Giving HOPE to the homeless

2 June 2015

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In the lead up to Homelessness Prevention Week, people are encouraged to raise awareness and understanding of homelessness in Australia.

Helping Other People Eat, or HOPE, is a volunteer group aiming to phase out homelessness in Melbourne’s CBD. The group consists of university students who venture out into the city and distribute bags of necessary items to the homeless.

Danyal Kurdas, founder of HOPE, tells upstart that the group’s primary aim is to get homeless people off the streets.

“It’s a group to help other people eat, that’s literally what it stands for. It’s a difficult task, but we try to provide short term assistance in the form of food, drink, resources, groceries, clothing and accessories,” he says.

“It’s just a volunteer group of self-motivated people trying to help the wider community.”

Kurdas says that a typical night for HOPE in Melbourne begins on the corner of Flinders Street and Elizabeth Street. The group aims to cover the most popular parts of the CBD.

“Depending on the time of night, the later it goes into the night, the more people you’ll encounter. If its eight or nine o’clock, you might encounter five to ten homeless people, and they’re the ones that you recognise,” he says.

“If you come later on at night, like one o’clock in the morning, that’s where you really see who’s homeless.”

Recalling his first encounter with a homeless man, Kurdas explains the group had prepared only four bags and met up at Flinders Street Station.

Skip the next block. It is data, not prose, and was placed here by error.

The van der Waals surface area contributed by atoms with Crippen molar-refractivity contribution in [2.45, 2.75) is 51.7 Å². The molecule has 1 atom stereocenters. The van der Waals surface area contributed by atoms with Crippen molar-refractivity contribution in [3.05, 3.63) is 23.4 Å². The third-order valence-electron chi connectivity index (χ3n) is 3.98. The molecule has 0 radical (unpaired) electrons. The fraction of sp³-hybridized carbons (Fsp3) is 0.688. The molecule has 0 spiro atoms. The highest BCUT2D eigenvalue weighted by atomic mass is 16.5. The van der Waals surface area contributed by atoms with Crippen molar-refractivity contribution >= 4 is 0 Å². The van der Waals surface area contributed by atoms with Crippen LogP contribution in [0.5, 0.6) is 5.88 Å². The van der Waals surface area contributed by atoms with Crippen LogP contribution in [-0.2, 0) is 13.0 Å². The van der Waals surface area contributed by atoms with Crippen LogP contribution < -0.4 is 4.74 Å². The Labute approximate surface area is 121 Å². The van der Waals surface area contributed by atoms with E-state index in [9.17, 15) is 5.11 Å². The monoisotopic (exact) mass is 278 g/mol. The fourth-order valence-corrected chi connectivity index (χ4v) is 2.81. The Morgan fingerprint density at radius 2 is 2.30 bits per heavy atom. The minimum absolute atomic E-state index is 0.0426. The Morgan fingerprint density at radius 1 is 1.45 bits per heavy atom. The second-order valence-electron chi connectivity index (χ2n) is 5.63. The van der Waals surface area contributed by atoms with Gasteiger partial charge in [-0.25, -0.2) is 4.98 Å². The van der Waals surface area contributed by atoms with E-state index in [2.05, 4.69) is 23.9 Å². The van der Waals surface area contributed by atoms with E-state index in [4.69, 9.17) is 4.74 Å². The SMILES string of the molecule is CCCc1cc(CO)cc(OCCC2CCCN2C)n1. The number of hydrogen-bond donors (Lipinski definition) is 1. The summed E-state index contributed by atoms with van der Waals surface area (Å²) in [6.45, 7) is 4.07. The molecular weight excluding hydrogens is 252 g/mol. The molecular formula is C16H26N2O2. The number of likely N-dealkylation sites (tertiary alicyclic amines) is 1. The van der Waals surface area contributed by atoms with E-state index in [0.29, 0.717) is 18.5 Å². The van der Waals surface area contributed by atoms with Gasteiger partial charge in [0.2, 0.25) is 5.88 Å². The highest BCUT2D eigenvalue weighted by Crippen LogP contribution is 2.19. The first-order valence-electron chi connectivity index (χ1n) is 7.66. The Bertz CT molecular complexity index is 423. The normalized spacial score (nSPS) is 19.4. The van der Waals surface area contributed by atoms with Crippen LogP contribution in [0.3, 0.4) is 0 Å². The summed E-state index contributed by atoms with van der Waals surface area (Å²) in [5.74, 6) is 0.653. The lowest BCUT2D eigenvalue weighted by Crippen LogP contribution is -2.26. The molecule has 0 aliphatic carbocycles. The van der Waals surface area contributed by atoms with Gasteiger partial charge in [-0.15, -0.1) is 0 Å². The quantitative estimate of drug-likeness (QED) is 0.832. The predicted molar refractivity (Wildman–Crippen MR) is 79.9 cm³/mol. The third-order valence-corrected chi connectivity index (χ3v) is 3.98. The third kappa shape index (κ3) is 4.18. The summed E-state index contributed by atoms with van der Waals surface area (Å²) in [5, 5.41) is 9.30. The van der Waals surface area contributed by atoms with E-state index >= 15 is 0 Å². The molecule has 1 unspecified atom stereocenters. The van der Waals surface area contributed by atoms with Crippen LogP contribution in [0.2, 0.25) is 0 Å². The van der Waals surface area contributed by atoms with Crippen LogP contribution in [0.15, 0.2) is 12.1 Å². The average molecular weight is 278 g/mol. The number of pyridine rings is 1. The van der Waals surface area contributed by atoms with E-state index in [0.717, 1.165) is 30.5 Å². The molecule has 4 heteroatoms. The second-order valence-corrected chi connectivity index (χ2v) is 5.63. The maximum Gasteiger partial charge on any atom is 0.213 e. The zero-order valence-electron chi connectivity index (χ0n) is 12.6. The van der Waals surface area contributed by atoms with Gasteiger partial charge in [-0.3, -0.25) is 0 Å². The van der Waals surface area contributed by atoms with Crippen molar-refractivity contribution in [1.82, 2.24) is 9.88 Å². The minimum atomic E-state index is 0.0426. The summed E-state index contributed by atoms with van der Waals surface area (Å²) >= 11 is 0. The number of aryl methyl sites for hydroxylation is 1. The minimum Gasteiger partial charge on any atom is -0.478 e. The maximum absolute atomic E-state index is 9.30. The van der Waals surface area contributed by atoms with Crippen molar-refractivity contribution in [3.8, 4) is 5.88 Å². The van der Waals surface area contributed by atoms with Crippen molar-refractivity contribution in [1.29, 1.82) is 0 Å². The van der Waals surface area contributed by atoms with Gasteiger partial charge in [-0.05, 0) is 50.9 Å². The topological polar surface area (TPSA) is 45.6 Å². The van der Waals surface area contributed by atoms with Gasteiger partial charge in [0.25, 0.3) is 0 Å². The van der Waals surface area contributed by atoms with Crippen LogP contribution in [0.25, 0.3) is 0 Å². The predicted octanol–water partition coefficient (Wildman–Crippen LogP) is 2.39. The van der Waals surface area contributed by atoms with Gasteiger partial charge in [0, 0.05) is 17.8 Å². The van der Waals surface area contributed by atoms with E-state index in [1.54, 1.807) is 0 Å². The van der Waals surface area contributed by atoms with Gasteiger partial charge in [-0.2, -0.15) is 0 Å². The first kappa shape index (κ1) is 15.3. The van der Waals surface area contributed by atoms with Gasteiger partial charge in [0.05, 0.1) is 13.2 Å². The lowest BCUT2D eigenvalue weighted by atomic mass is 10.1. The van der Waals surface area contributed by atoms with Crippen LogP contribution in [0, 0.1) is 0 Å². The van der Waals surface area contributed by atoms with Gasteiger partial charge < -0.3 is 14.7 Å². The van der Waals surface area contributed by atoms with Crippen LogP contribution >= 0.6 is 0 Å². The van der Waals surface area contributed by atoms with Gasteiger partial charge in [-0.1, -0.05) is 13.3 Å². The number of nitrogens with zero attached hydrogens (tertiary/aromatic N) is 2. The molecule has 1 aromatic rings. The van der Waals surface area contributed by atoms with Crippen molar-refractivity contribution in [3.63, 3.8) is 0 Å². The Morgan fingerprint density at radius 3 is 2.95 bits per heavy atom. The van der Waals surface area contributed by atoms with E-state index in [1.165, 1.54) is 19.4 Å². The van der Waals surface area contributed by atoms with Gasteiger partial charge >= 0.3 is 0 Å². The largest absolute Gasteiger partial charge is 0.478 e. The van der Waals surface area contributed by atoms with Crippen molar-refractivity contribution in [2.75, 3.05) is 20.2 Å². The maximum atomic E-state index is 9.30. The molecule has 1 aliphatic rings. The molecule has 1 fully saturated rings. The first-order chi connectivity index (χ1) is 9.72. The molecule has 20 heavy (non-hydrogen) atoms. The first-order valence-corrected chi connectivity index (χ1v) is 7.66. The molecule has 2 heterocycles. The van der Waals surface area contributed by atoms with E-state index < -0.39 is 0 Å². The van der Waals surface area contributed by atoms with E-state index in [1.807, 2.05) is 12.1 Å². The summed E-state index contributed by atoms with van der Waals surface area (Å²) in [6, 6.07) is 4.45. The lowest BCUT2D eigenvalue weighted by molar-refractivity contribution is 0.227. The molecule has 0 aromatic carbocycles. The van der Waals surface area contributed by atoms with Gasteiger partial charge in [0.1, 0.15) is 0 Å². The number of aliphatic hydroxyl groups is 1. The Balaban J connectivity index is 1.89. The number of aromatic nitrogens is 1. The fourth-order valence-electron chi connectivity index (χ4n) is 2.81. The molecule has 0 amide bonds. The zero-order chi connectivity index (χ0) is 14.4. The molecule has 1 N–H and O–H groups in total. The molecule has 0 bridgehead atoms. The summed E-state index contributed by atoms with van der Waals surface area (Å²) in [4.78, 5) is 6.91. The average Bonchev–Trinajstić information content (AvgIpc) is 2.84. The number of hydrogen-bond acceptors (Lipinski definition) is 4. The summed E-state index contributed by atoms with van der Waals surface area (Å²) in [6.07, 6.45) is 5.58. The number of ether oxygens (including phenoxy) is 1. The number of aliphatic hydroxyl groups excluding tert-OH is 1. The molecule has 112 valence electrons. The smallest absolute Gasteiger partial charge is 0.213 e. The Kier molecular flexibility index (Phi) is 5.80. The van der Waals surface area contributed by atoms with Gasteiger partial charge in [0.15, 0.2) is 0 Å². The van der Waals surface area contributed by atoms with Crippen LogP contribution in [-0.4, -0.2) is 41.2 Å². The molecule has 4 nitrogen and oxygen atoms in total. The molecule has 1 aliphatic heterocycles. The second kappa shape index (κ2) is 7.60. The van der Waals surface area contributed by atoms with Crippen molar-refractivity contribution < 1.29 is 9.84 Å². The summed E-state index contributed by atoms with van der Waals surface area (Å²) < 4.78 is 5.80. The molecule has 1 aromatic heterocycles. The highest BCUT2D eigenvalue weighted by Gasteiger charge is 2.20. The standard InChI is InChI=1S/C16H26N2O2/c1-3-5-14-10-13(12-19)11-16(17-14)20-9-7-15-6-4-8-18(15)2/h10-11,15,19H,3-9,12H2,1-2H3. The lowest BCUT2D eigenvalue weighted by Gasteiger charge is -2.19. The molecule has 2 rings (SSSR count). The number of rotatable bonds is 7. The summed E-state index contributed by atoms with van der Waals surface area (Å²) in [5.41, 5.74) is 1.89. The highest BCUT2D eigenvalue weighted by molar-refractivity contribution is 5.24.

“At first, he was a little bit reluctant to talk. Most people in the city see someone my age and think of an idiot going out clubbing,” he says.

“You can never really be sure if they’re telling you the truth, but when you start to encounter people at 1 am on the streets, it’s a little different.

“It was a little bit hard to deal with at the time, but his face changed immediately from apprehension to appreciation.”

The bags are bought with the volunteers’ own money and consist of necessary items such as a water bottle, crackers, muesli bars, tuna cans, baked beans, jelly cups, a banana, resealable sandwich bags, bread, plastic spoons and occasionally clothing and accessories such as scarves and gloves.

Although the items could be seen as basic to some, Kurdas says they have a major impact on those in need.

“That small spark of hope that you’re giving to people is touching. You only give them food or groceries or resources to last a day or two but still its that gesture. It’s something small that will help them out and provide a little bit of comfort.”

However, the group was not always so successful.

The original group was founded in 2013 but was disbanded soon after due to a number of members tarnishing its image.

The group met at a nearby McDonald’s following a trip into the city but Kurdas explains that a number of members then decided to behave disrespectfully.

“A few people decided to muck around and started a food fight in McDonald’s which defeated the message of why we we’re there,” he says.

“We are privileged and we’re trying to give back to people on the streets who struggle to find food, then you have a few people representing HOPE just wasting food.

“The group was losing momentum and its reputation was going downhill.”

A year later, he restarted the group with a new image and an improved vision to help more people than ever before.

“In 2011, it was estimated that there were 1,050 homeless people. That’s just the people we know about but that number has been increasing every year,” Kurdas says.

“Even if we reduced the amount of homeless people on the streets by one, it would be worth it to me, but hopefully we can do a lot more than that.”


Tijan BinerTijan Biner is a third-year Bachelor of Journalism student at La Trobe University. You can follow her on Twitter: @tijanb.




Featured image by Matthew Woitunski via Wikimedia Commons